Emergency contraception approved for over the counter sale
WASHINGTON DC—United States health regulators have approved a brand of emergency contraception for those without a prescription, if they are fifteen years of age or older. This was in defiance to a judge’s order to give every woman—despite age—access to the morning after pill.
“The product will now be labeled ‘not for sale to those under fifteen years of age (proof of age required). Not for sale where age cannot be verified” The FDA said in a statement. Until now, morning after pills had only been available by prescriptions to those under seventeen, and for sale behind the counter for those over seventeen.
In April, US District Court Judge Edward Korman ruled that a decision made in 2011 to require teens under seventeen to obtain a prescription was both “politically motivated” and “scientifically unjustified”.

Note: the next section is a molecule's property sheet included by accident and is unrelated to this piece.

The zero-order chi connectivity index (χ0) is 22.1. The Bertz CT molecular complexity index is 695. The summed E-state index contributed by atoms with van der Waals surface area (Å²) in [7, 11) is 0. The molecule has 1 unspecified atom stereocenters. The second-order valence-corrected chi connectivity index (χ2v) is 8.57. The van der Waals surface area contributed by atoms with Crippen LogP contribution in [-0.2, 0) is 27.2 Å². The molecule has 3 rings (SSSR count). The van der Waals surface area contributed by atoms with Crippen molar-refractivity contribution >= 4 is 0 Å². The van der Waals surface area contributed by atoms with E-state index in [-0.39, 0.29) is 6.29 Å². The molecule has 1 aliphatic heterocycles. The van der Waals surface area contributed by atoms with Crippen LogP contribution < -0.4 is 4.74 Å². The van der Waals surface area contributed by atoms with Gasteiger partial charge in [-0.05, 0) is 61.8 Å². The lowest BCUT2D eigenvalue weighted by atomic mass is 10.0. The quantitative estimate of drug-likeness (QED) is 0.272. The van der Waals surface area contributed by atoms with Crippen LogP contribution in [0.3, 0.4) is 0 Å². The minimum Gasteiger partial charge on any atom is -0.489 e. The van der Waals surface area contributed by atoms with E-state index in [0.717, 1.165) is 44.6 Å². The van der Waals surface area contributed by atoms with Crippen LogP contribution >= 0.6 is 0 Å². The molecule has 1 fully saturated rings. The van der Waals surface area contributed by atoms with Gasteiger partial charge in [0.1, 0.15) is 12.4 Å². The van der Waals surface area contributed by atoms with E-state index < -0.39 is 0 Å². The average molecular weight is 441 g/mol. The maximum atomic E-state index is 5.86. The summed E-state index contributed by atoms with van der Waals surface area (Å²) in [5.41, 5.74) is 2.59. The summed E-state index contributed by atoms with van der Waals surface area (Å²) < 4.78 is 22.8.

The data suggested that women who were older than fifteen understood how emergency contraception worked, and how to use it properly. The ruling applied to only one brand of emergency contraception, and requires it to be security tagged to avoid theft.
Nancy Northup, president of the Center for Reproductive Rights, states that the FDAs ruling does not go far enough. “There are daunting and sometimes insurmountable hoops women are forced to jump through in time-sensitive circumstances.” She stated. “We will continue our battle to remove these arbitrary restrictions on emergency contraception for all women.”
By: Julia Roake
1 May 2013